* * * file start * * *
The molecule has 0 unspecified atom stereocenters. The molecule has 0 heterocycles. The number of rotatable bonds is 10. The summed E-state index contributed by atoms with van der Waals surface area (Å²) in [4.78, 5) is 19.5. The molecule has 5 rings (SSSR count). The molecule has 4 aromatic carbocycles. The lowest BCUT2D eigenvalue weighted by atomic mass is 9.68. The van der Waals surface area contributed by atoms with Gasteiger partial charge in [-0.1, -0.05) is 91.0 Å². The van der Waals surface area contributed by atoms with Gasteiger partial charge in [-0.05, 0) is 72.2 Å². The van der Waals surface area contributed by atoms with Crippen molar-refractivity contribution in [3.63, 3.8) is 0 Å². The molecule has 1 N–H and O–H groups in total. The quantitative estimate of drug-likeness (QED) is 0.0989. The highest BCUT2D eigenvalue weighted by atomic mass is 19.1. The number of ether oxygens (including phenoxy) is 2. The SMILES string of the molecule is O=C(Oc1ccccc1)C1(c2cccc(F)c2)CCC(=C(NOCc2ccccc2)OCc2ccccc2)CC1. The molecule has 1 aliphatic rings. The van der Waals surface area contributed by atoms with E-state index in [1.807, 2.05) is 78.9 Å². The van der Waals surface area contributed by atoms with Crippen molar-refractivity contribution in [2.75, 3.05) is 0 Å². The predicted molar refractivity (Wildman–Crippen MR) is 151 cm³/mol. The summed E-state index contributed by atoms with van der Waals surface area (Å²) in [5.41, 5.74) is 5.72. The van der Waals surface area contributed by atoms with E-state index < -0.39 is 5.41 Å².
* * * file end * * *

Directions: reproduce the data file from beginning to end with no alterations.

The molecule has 0 unspecified atom stereocenters. The molecule has 0 heterocycles. The number of rotatable bonds is 10. The summed E-state index contributed by atoms with van der Waals surface area (Å²) in [4.78, 5) is 19.5. The molecule has 5 rings (SSSR count). The molecule has 4 aromatic carbocycles. The lowest BCUT2D eigenvalue weighted by atomic mass is 9.68. The van der Waals surface area contributed by atoms with Gasteiger partial charge in [-0.1, -0.05) is 91.0 Å². The van der Waals surface area contributed by atoms with Gasteiger partial charge in [-0.05, 0) is 72.2 Å². The van der Waals surface area contributed by atoms with Crippen molar-refractivity contribution in [3.63, 3.8) is 0 Å². The molecule has 1 N–H and O–H groups in total. The quantitative estimate of drug-likeness (QED) is 0.0989. The highest BCUT2D eigenvalue weighted by atomic mass is 19.1. The number of ether oxygens (including phenoxy) is 2. The SMILES string of the molecule is O=C(Oc1ccccc1)C1(c2cccc(F)c2)CCC(=C(NOCc2ccccc2)OCc2ccccc2)CC1. The molecule has 1 aliphatic rings. The van der Waals surface area contributed by atoms with E-state index in [1.807, 2.05) is 78.9 Å². The van der Waals surface area contributed by atoms with Crippen molar-refractivity contribution in [2.75, 3.05) is 0 Å². The predicted molar refractivity (Wildman–Crippen MR) is 151 cm³/mol. The summed E-state index contributed by atoms with van der Waals surface area (Å²) in [5.41, 5.74) is 5.72. The van der Waals surface area contributed by atoms with E-state index < -0.39 is 5.41 Å².